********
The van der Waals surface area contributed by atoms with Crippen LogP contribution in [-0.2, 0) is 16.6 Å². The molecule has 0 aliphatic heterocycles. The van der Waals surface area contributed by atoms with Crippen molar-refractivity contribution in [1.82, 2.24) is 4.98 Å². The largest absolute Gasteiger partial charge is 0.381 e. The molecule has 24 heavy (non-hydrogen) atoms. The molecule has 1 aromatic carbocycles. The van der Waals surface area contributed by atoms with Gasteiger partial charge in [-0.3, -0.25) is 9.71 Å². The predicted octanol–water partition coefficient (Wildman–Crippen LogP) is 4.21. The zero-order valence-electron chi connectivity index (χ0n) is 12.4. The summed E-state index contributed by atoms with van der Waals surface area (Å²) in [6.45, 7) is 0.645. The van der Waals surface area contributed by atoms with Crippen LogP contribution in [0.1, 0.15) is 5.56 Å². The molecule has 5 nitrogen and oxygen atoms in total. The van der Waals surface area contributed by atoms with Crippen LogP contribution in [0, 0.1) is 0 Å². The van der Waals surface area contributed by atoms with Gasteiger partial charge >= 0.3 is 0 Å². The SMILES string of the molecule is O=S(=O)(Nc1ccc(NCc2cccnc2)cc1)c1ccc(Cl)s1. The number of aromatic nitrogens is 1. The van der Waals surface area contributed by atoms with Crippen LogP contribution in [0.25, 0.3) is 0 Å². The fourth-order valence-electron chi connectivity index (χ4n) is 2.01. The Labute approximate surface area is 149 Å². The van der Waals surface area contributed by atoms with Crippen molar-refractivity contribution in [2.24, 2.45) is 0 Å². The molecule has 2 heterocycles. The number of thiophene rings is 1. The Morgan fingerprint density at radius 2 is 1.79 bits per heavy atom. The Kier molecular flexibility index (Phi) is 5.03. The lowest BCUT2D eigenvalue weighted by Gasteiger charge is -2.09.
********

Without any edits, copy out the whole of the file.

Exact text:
The van der Waals surface area contributed by atoms with Crippen LogP contribution in [-0.2, 0) is 16.6 Å². The molecule has 0 aliphatic heterocycles. The van der Waals surface area contributed by atoms with Crippen molar-refractivity contribution in [1.82, 2.24) is 4.98 Å². The largest absolute Gasteiger partial charge is 0.381 e. The molecule has 24 heavy (non-hydrogen) atoms. The molecule has 1 aromatic carbocycles. The van der Waals surface area contributed by atoms with Gasteiger partial charge in [-0.3, -0.25) is 9.71 Å². The predicted octanol–water partition coefficient (Wildman–Crippen LogP) is 4.21. The zero-order valence-electron chi connectivity index (χ0n) is 12.4. The summed E-state index contributed by atoms with van der Waals surface area (Å²) in [6.45, 7) is 0.645. The van der Waals surface area contributed by atoms with Crippen LogP contribution in [0.1, 0.15) is 5.56 Å². The molecule has 5 nitrogen and oxygen atoms in total. The van der Waals surface area contributed by atoms with Crippen LogP contribution in [0, 0.1) is 0 Å². The van der Waals surface area contributed by atoms with Gasteiger partial charge >= 0.3 is 0 Å². The SMILES string of the molecule is O=S(=O)(Nc1ccc(NCc2cccnc2)cc1)c1ccc(Cl)s1. The number of aromatic nitrogens is 1. The van der Waals surface area contributed by atoms with Crippen LogP contribution in [0.25, 0.3) is 0 Å². The fourth-order valence-electron chi connectivity index (χ4n) is 2.01. The Labute approximate surface area is 149 Å². The van der Waals surface area contributed by atoms with Crippen molar-refractivity contribution in [2.24, 2.45) is 0 Å². The molecule has 2 heterocycles. The number of thiophene rings is 1. The Morgan fingerprint density at radius 2 is 1.79 bits per heavy atom. The Kier molecular flexibility index (Phi) is 5.03. The lowest BCUT2D eigenvalue weighted by Gasteiger charge is -2.09.